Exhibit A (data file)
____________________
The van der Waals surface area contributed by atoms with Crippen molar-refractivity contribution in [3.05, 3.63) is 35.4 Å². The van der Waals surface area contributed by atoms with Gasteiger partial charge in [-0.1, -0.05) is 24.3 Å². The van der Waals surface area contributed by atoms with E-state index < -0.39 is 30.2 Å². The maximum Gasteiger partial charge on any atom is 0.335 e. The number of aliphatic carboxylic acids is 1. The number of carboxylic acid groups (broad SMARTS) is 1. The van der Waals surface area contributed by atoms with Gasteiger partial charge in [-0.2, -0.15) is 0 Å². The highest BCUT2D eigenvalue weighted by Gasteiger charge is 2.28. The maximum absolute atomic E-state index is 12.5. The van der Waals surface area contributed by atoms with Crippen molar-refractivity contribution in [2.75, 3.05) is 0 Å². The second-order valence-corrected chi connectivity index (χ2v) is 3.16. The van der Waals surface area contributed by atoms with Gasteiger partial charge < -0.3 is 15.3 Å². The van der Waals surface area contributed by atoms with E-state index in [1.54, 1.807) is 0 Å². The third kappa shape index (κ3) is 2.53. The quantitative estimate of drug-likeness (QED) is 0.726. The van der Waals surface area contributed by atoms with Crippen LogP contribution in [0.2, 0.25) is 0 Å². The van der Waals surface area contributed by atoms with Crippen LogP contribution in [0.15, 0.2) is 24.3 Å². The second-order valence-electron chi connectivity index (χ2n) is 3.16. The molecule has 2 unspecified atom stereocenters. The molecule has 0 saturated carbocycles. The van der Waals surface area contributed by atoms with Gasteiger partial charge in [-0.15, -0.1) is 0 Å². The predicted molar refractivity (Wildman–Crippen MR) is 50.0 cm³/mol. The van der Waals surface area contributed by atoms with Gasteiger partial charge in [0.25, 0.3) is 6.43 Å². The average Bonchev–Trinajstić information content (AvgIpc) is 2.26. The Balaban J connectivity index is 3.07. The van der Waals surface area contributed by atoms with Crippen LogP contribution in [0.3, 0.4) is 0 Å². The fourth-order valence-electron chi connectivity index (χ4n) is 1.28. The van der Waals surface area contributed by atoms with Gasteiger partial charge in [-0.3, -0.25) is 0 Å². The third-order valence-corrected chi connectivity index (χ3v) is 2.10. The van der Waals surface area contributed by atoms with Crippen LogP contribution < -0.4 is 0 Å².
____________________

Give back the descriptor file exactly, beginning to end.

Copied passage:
The van der Waals surface area contributed by atoms with Crippen molar-refractivity contribution in [3.05, 3.63) is 35.4 Å². The van der Waals surface area contributed by atoms with Gasteiger partial charge in [-0.1, -0.05) is 24.3 Å². The van der Waals surface area contributed by atoms with E-state index < -0.39 is 30.2 Å². The maximum Gasteiger partial charge on any atom is 0.335 e. The number of aliphatic carboxylic acids is 1. The number of carboxylic acid groups (broad SMARTS) is 1. The van der Waals surface area contributed by atoms with Gasteiger partial charge in [-0.2, -0.15) is 0 Å². The highest BCUT2D eigenvalue weighted by Gasteiger charge is 2.28. The maximum absolute atomic E-state index is 12.5. The van der Waals surface area contributed by atoms with Crippen molar-refractivity contribution in [2.75, 3.05) is 0 Å². The second-order valence-corrected chi connectivity index (χ2v) is 3.16. The van der Waals surface area contributed by atoms with Gasteiger partial charge < -0.3 is 15.3 Å². The van der Waals surface area contributed by atoms with E-state index in [1.54, 1.807) is 0 Å². The third kappa shape index (κ3) is 2.53. The quantitative estimate of drug-likeness (QED) is 0.726. The van der Waals surface area contributed by atoms with Crippen LogP contribution in [0.2, 0.25) is 0 Å². The van der Waals surface area contributed by atoms with Crippen LogP contribution in [0.15, 0.2) is 24.3 Å². The second-order valence-electron chi connectivity index (χ2n) is 3.16. The molecule has 2 unspecified atom stereocenters. The molecule has 0 saturated carbocycles. The van der Waals surface area contributed by atoms with Gasteiger partial charge in [-0.15, -0.1) is 0 Å². The predicted molar refractivity (Wildman–Crippen MR) is 50.0 cm³/mol. The van der Waals surface area contributed by atoms with Gasteiger partial charge in [0.25, 0.3) is 6.43 Å². The average Bonchev–Trinajstić information content (AvgIpc) is 2.26. The Balaban J connectivity index is 3.07. The van der Waals surface area contributed by atoms with Crippen LogP contribution in [0.3, 0.4) is 0 Å². The fourth-order valence-electron chi connectivity index (χ4n) is 1.28. The van der Waals surface area contributed by atoms with Gasteiger partial charge in [-0.3, -0.25) is 0 Å². The third-order valence-corrected chi connectivity index (χ3v) is 2.10. The van der Waals surface area contributed by atoms with Crippen LogP contribution < -0.4 is 0 Å².